“Surround children with beauty at an early age, and they will pursue it the rest of their lives.” – Charlotte Moss

When you were growing up, how many of you heard your mother say, “You reap what you sow?’ Well, mine certainly said it and often. Today, I still remember and try to heed her good advice. Mom’s words were true and apply to many situations, especially when it comes to sowing seeds of beauty and all things good in children.

Charlotte Moss clearly understands planting seeds of beauty and her quote led me to think of my own life. As a child, my summers were spent with my grandmother in the small town of Collins, Mississippi. My grandmother was an extremely knowledgeable rosarian and vegetable gardener. Under her guidance, I learned about roses, vegetables and anything else she loved in the garden world. Of course, she had passed this love onto my mother. And, when I think of what I learned from mom, well let’s just say it is astounding what she passed on to me. I was actually unaware of all that had been planted in me, from both of them, until my husband and I had our first home. Upon the arrival of spring that first year, I instinctively knew it was time to be in the garden and beautify the world. At least our corner of it. During the past 44 years since our first spring together, my love of gardening, home and the pursuit of beauty has only continued to grow. And, I pray it will continue until my last breath. It has enriched my life and brought so very much joy to me, my husband and our family. Truly, I am hopeful I may even be inspiring many of you to create beauty as well.

kid-in-garden

So, let us sow some seeds in those “little ones.” Children are such inquisitive little beings, soaking up all they learn like a sponge. The bold, happy colors and fragrance found in many flowers and herbs are child magnets. Therefore, gardening is fun and interesting to them. The experience of digging in the soil, getting dirty, planting, watching a seed become a flower or yummy vegetable is priceless. Patience and knowledge of nature are learned as they stand quietly watching the butterflies, bees and hummingbirds feeding. And, by nurturing their plantings, they also learn responsibility.

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zinnia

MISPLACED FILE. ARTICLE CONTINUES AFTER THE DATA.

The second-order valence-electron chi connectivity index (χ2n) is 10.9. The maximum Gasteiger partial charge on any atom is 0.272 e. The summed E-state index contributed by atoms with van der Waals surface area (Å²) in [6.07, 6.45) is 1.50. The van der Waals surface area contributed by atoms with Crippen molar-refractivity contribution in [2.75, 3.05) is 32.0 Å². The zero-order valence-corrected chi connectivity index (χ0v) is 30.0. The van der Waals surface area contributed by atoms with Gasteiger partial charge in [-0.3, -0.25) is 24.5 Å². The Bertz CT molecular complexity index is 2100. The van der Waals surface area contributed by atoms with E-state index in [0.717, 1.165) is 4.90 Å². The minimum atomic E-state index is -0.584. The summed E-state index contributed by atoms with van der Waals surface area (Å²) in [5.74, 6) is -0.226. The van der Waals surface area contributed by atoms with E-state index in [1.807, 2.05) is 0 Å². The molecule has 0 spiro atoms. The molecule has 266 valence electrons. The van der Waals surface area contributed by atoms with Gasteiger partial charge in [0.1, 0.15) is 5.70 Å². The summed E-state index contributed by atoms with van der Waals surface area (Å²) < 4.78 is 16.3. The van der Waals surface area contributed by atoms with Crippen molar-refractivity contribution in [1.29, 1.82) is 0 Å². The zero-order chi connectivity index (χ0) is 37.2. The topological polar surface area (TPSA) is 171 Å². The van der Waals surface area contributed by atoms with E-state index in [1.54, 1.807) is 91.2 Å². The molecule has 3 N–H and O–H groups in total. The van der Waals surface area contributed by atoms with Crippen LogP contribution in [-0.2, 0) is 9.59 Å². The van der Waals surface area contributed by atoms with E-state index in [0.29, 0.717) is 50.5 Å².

Now let us talk about choices of seeds and plants. Flowers first, of course. Zinnias are a wonderful choice for flowers. The seeds are available at just about every garden center. They are available in a wide assortment of child-happy colors and are very easy to grow. They can be sown directly into the soil or in a container. Unless you have a large space I would avoid the tall/giant varieties which grow to 40-50 inches in height. There are two great medium varieties. One is “Come and Cut Again,” and the other is “Raspberry Lemonade.” Both of these varieties are about 24-30 inches in height. In the dwarf category (about 12” in height) is a lovely variety, “Thumbelina Dwarf.” There are many others in all the categories, however I have grown the varieties mentioned and know them to be outstanding. Sunflowers and marigolds (available as plants) are also good choices. Both are easily grown from seed and are available in a variety of pretty colors as well.

Next, think about what vegetable or herbs you will enjoy using in your cooking. Children will delight in seeing their vegetables or herbs being prepared in a meal. Chives, tomatoes, peppers and basil are fun, easy choices. All can be grown in a container or planted in the ground. Basil can be grown from seed or can be purchased as plants. Basil is superb for children since is loaded with fragrance, there are numerous varieties and it enhances flavor of many culinary delights. In a small glass, basil can also be a sweet bouquet for the table, easily created by a child.

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chives-basil

Chives are a perennial herb. One plant in an inexpensive terra cotta pot can be enjoyed for several years. Like basil, chives are a delightful addition to many foods. Chives also sport quite a lovely bloom in the spring, perfect for bouquet-making and adding an attractive presentation to the food being served. Chive blooms are a bit spicy, so use them according to your taste. If chives are planted in a pot, the pot will require shelter in the garage or basement for the winter. Bring it out in the early spring and it will soon be ready for you to enjoy for another summer.

tomato-salad

Lastly: tomatoes and peppers. Children love cherry or grape tomatoes. They are easy for children to harvest and they produce in abundance. A bush variety tomato plant is also a good choice. The plant does not grow too large, but the tomato is larger than a cherry tomato. When selecting a pepper variety, the best choice for children would be a standard bell pepper. This would avoid them biting into something hot or burning their hands or eyes from the residue of a hot pepper.

So dear friends, this summer help your children plant and tend their garden. Your time spent “planting seeds” will bring extraordinary rewards to you both. Because, you see, when the “little ones” become young adults and for the rest of their lives, every summer their childhood will return. Enjoy the moments!

See you soon,
Sandra

Notes:

  • All the flowers, herbs and vegetables mentioned should be planted in full sun.
  • Online Source for Gardening Supplies: www.gardeners.com
  • Check the back of seed packets. Packaged for 2016 or current year should always be stamped on the packet.